Google’s European woes continue. The outcome of the antitrust settlement negotiations is still uncertain and it’s not clear that Google will “get off” without more concessions. Now, European privacy complaints against Google have come to a head, with France all but promising to fine the company.
In this context CNIL is a stand-in for a broader coalition of European privacy regulators that are likely to follow France’s lead.
In contrast to the WSJ report, the Associated Press said that a fine has already been determined by CNIL. That fine will apparently be $400,000 (roughly 296,000 EUR). It’s unclear which report is accurate regarding the fine.
The WSJ said that CNIL was “considering whether it would be legally possible to count every Google user in France as an infraction—allowing it to multiply France’s data-protection fines beyond the current maximum of €150,000 ($203,000) for first offenses.” The agency recognizes that a fine of even several million euros is trivial to Google and might be seen simply as the “cost of doing business” in Europe.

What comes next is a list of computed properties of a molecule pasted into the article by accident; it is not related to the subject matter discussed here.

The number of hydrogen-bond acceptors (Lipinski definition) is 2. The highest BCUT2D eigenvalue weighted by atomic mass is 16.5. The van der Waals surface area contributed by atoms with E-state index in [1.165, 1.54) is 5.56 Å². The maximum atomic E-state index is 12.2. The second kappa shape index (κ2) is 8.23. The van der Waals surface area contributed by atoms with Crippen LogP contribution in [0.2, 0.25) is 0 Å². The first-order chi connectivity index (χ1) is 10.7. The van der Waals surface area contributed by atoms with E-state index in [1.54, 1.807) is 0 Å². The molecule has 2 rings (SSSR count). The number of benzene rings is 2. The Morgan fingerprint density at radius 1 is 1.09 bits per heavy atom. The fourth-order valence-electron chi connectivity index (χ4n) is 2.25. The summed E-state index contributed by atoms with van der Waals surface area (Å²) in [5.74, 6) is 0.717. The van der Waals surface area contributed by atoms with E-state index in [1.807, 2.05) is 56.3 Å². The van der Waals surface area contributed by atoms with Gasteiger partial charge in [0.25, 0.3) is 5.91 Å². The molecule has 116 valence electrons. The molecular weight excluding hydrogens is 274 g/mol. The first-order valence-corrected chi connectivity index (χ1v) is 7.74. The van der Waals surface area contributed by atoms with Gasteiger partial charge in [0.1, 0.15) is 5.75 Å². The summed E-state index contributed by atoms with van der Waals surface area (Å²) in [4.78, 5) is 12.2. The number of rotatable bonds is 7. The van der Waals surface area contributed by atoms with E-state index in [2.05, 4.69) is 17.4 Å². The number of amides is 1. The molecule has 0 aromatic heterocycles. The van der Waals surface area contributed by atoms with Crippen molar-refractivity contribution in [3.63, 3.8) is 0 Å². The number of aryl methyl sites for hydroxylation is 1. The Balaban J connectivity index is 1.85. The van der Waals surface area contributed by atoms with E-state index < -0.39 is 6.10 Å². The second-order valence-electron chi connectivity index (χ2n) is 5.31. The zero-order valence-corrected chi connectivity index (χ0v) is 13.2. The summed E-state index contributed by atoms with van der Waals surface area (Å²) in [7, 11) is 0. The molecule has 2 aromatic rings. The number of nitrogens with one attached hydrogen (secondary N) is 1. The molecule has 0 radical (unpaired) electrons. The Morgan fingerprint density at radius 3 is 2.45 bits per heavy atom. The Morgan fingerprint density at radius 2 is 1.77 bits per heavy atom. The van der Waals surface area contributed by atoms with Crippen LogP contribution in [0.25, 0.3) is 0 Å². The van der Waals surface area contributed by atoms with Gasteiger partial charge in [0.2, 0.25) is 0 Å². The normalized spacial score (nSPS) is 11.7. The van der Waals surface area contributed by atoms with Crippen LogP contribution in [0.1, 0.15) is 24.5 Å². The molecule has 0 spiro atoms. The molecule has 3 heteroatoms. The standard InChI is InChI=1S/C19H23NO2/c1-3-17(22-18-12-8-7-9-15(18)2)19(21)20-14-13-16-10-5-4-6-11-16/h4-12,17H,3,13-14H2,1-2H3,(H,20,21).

However if regulators across Europe follow France and impose similar fines the amount Google might be compelled to pay could be substantial.
Separately in the UK, Google filed financial documents that reportedly show Google paid limited UK taxes of just under £12 million ($19 million) on revenues of £506m ($817 million) in 2012. This will undoubtedly reignite debate about Google paying its “fair share” in Britain. Google has repeatedly been criticized in the British House of Commons for channeling revenue through its Irish subsidiary where corporate taxation is lower.
Google maintains everything it is doing is legal and that it contributes significantly to the UK economy.